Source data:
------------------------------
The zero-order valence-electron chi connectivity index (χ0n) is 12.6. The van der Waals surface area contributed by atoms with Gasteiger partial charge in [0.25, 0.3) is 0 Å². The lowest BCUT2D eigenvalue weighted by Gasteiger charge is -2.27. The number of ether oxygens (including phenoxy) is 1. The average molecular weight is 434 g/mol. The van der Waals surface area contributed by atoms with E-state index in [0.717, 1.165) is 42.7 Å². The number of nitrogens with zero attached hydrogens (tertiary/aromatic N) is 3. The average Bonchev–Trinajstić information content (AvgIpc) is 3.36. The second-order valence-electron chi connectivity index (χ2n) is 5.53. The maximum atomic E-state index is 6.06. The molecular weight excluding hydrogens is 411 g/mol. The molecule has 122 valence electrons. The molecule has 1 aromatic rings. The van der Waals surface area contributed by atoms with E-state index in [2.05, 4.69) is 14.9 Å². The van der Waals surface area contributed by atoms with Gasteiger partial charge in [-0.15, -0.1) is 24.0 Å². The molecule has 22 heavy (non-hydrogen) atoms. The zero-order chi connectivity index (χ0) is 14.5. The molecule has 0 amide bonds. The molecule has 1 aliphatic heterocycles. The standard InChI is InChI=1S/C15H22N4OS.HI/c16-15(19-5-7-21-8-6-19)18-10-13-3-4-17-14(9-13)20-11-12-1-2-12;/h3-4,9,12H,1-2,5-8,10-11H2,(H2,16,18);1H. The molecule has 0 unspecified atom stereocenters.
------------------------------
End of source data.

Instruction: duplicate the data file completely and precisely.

The zero-order valence-electron chi connectivity index (χ0n) is 12.6. The van der Waals surface area contributed by atoms with Gasteiger partial charge in [0.25, 0.3) is 0 Å². The lowest BCUT2D eigenvalue weighted by Gasteiger charge is -2.27. The number of ether oxygens (including phenoxy) is 1. The average molecular weight is 434 g/mol. The van der Waals surface area contributed by atoms with E-state index in [0.717, 1.165) is 42.7 Å². The number of nitrogens with zero attached hydrogens (tertiary/aromatic N) is 3. The average Bonchev–Trinajstić information content (AvgIpc) is 3.36. The second-order valence-electron chi connectivity index (χ2n) is 5.53. The maximum atomic E-state index is 6.06. The molecular weight excluding hydrogens is 411 g/mol. The molecule has 122 valence electrons. The molecule has 1 aromatic rings. The van der Waals surface area contributed by atoms with E-state index in [2.05, 4.69) is 14.9 Å². The van der Waals surface area contributed by atoms with Gasteiger partial charge in [-0.15, -0.1) is 24.0 Å². The molecule has 22 heavy (non-hydrogen) atoms. The zero-order chi connectivity index (χ0) is 14.5. The molecule has 0 amide bonds. The molecule has 1 aliphatic heterocycles. The standard InChI is InChI=1S/C15H22N4OS.HI/c16-15(19-5-7-21-8-6-19)18-10-13-3-4-17-14(9-13)20-11-12-1-2-12;/h3-4,9,12H,1-2,5-8,10-11H2,(H2,16,18);1H. The molecule has 0 unspecified atom stereocenters.